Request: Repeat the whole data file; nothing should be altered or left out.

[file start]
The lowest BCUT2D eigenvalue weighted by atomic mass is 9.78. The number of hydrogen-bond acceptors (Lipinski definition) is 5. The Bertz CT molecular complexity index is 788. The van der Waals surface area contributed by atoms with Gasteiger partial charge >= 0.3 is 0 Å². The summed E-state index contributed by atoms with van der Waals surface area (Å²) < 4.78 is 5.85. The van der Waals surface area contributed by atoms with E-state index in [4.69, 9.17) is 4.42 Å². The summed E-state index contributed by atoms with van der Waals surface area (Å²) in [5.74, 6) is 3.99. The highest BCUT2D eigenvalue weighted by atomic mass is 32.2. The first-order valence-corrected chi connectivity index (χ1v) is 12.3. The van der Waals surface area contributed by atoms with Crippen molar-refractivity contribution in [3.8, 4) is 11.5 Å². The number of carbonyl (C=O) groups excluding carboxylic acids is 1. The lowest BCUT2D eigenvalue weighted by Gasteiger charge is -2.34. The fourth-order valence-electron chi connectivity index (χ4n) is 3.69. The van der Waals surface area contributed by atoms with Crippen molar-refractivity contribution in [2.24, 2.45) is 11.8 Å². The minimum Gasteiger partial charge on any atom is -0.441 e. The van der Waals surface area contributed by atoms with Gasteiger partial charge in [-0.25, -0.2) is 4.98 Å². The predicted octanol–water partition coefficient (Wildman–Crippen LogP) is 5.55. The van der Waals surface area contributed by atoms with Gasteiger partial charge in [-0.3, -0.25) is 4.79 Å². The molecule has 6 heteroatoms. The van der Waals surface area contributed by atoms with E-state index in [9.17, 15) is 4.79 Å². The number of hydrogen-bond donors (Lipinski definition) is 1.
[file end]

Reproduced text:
The lowest BCUT2D eigenvalue weighted by atomic mass is 9.78. The number of hydrogen-bond acceptors (Lipinski definition) is 5. The Bertz CT molecular complexity index is 788. The van der Waals surface area contributed by atoms with Gasteiger partial charge >= 0.3 is 0 Å². The summed E-state index contributed by atoms with van der Waals surface area (Å²) < 4.78 is 5.85. The van der Waals surface area contributed by atoms with E-state index in [4.69, 9.17) is 4.42 Å². The summed E-state index contributed by atoms with van der Waals surface area (Å²) in [5.74, 6) is 3.99. The highest BCUT2D eigenvalue weighted by atomic mass is 32.2. The first-order valence-corrected chi connectivity index (χ1v) is 12.3. The van der Waals surface area contributed by atoms with Crippen molar-refractivity contribution in [3.8, 4) is 11.5 Å². The number of carbonyl (C=O) groups excluding carboxylic acids is 1. The lowest BCUT2D eigenvalue weighted by Gasteiger charge is -2.34. The fourth-order valence-electron chi connectivity index (χ4n) is 3.69. The van der Waals surface area contributed by atoms with Crippen molar-refractivity contribution in [2.24, 2.45) is 11.8 Å². The minimum Gasteiger partial charge on any atom is -0.441 e. The van der Waals surface area contributed by atoms with Gasteiger partial charge in [-0.25, -0.2) is 4.98 Å². The predicted octanol–water partition coefficient (Wildman–Crippen LogP) is 5.55. The van der Waals surface area contributed by atoms with Gasteiger partial charge in [-0.3, -0.25) is 4.79 Å². The molecule has 6 heteroatoms. The van der Waals surface area contributed by atoms with E-state index in [9.17, 15) is 4.79 Å². The number of hydrogen-bond donors (Lipinski definition) is 1.